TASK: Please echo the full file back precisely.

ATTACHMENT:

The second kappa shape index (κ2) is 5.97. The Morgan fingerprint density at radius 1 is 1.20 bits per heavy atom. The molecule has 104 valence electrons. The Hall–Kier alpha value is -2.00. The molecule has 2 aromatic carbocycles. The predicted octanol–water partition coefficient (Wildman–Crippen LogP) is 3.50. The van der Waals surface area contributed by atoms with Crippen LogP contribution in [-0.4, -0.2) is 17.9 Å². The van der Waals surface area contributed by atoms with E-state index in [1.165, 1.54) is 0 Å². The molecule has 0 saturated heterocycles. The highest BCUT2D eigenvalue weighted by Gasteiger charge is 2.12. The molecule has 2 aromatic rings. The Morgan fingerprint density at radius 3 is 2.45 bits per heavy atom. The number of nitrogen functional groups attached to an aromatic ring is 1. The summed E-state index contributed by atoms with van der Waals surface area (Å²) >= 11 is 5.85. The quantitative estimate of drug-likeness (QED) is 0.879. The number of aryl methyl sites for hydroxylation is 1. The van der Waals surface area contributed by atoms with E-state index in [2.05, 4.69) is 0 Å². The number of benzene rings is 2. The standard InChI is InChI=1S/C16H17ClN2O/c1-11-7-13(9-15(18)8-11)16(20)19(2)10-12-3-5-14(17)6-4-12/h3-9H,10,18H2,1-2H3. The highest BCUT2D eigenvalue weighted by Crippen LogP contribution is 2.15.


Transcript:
The second kappa shape index (κ2) is 5.97. The Morgan fingerprint density at radius 1 is 1.20 bits per heavy atom. The molecule has 104 valence electrons. The Hall–Kier alpha value is -2.00. The molecule has 2 aromatic carbocycles. The predicted octanol–water partition coefficient (Wildman–Crippen LogP) is 3.50. The van der Waals surface area contributed by atoms with Crippen LogP contribution in [-0.4, -0.2) is 17.9 Å². The van der Waals surface area contributed by atoms with E-state index in [1.165, 1.54) is 0 Å². The molecule has 0 saturated heterocycles. The highest BCUT2D eigenvalue weighted by Gasteiger charge is 2.12. The molecule has 2 aromatic rings. The Morgan fingerprint density at radius 3 is 2.45 bits per heavy atom. The number of nitrogen functional groups attached to an aromatic ring is 1. The summed E-state index contributed by atoms with van der Waals surface area (Å²) >= 11 is 5.85. The quantitative estimate of drug-likeness (QED) is 0.879. The number of aryl methyl sites for hydroxylation is 1. The van der Waals surface area contributed by atoms with E-state index in [2.05, 4.69) is 0 Å². The number of benzene rings is 2. The standard InChI is InChI=1S/C16H17ClN2O/c1-11-7-13(9-15(18)8-11)16(20)19(2)10-12-3-5-14(17)6-4-12/h3-9H,10,18H2,1-2H3. The highest BCUT2D eigenvalue weighted by Crippen LogP contribution is 2.15.